“We don’t see things as they are, we see things as we are.”
Recently, I had an argument with my special friend, Jay. It was so trite; it’s not worth discussing. Even so, I got my feathers ruffled and went upstairs to “try” to be productive. All I really wanted was for him to follow me, give me a hug and tell me he loved me. No such luck! After about 30 minutes, I went downstairs and he was gone. My first thought was that he had gone to buy dinner to bring home for us, but after waiting about 20 minutes and honestly, allowing my mind to think quite a few negative thoughts, I decided to make my own dinner. Right after I sat down and began to eat, he walked in with our dinners from a restaurant he knew I wanted to experience. His comment after he saw that I had made my dinner was “You must not know me very well.”
Later on that night, I remembered reading The 5 Love Languages by Gary Chapman. Also, a friend I had recently visited had mentioned how much this book had helped her.
The 5 Love Languages are:
1. Words of Affirmation:
Unsolicited compliments mean the world to someone who has this as their love language.
Hearing the words, “I love you,” are important.
2. Acts of Service:
Anything to ease the burden of responsibilities weighing on an “Acts of Service” person speaks volumes. Actions speak louder than words.
“Let me do that for you,” are words they most want to hear.
3. Receiving Gifts:
Love, thoughtfulness, and effort behind the gift speak volumes. This has nothing to do with materialism.
Gifts are seen as visual representations of love and are treasured greatly.
4. Quality Time:
Full, undivided attention says “I love you.”
Sharing quality conversation and quality activities are important also.
5. Physical Touch:
Hugs, holding hands and thoughtful touches show concern, care and love.
This fosters a sense of security and belonging in all relationships.
Chapman, an internationally respected marriage and family life expert, theorizes that we usually have 2 main Love Languages. All people are different, and what makes one person feel loved will not necessarily make another person feel loved. By nature, we tend to express love to others in the way we wish they would express love to us. When our spouse or loved one doesn’t respond positively to our way of expressing love, we get frustrated. The problem is that we are speaking the wrong love language and fail to communicate. We miss seeing the signs of Love!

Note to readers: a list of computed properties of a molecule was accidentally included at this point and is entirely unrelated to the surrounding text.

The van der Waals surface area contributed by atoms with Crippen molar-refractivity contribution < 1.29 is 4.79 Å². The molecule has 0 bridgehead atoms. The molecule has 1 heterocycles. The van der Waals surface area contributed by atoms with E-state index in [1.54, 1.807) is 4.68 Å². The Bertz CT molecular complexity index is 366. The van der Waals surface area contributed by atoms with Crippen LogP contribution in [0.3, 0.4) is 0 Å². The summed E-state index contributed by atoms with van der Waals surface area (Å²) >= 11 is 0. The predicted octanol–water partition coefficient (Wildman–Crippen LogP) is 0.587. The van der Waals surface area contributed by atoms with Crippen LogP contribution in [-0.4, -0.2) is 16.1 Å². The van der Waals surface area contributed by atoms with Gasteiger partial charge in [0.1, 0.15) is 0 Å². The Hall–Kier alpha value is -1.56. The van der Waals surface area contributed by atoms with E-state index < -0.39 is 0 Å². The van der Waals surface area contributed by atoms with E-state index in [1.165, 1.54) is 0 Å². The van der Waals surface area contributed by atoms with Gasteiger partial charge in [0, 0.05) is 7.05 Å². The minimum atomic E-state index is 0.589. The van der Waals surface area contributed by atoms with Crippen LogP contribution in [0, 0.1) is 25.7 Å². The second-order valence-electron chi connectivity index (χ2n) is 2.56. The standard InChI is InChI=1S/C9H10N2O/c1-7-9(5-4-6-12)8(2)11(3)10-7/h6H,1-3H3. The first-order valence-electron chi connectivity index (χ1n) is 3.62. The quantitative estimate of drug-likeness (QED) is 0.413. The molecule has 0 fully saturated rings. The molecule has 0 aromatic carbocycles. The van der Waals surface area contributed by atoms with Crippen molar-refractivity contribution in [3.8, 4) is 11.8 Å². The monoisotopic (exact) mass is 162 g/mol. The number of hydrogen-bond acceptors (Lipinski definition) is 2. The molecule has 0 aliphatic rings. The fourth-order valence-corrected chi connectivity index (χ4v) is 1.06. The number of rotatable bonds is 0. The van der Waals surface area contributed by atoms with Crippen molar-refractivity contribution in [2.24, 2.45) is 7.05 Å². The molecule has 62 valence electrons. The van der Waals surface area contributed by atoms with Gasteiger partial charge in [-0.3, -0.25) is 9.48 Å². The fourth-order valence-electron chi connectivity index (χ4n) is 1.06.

An important point he also makes is that the way we feel love best is also the way we can be hurt the easiest. A parent who works too much and ignores a child to work at the computer would be particularly painful to a child whose love language is Quality Time. The same would pertain to a spouse. And hurtful criticisms would be especially damaging to a child or adult whose love language is Words of Affirmation. How have any of the lack or misuse of the 5 languages affected you in your life?
My top 2 love languages are Physical Touch and Words of Affirmation. (Remember that all I wanted was for Jay to hug me and say “I love you.”) Thinking about it, I realized his 1st love language was Acts of Service….going out and bringing in dinner. Then I remembered all of the Acts of Service he continuously has done that I have taken for granted!
I invite you to take the test at www.5lovelanguages.com to determine your top 2 love languages. Jay kindly took the test for me and so did my two daughters when they were in town last weekend. The idea is for you to give your loved ones love in their main languages, and they do the same for you in your main love languages. Now, I know this exchange won’t solve all of our relationship challenges, yet it certainly does focus on the importance of Love, a tremendously essential human need. When we genuinely feel loved, we certainly feel more secure to better deal with other issues that may arise.
If someone in your family has resistance in taking the test, pay attention to how they show love. Many times how someone shows love is how they best receive it. Also, what they complain about may give you some hints. An example might be “Can you just empty the trash?” All you have heard before is “Nag, nag, nag!” Could an Act of Service be important for them to feel loved? Or “When is the last time you bought me something from one of your trips?” This may mean Receiving Gifts could be their way of feeling loved.
How much stronger and happier our families would be if we were more intentional in using each other’s love language. And what a wonderful way to get to know and understand yourself and your loved ones just a little bit better!
Cheers to YOU,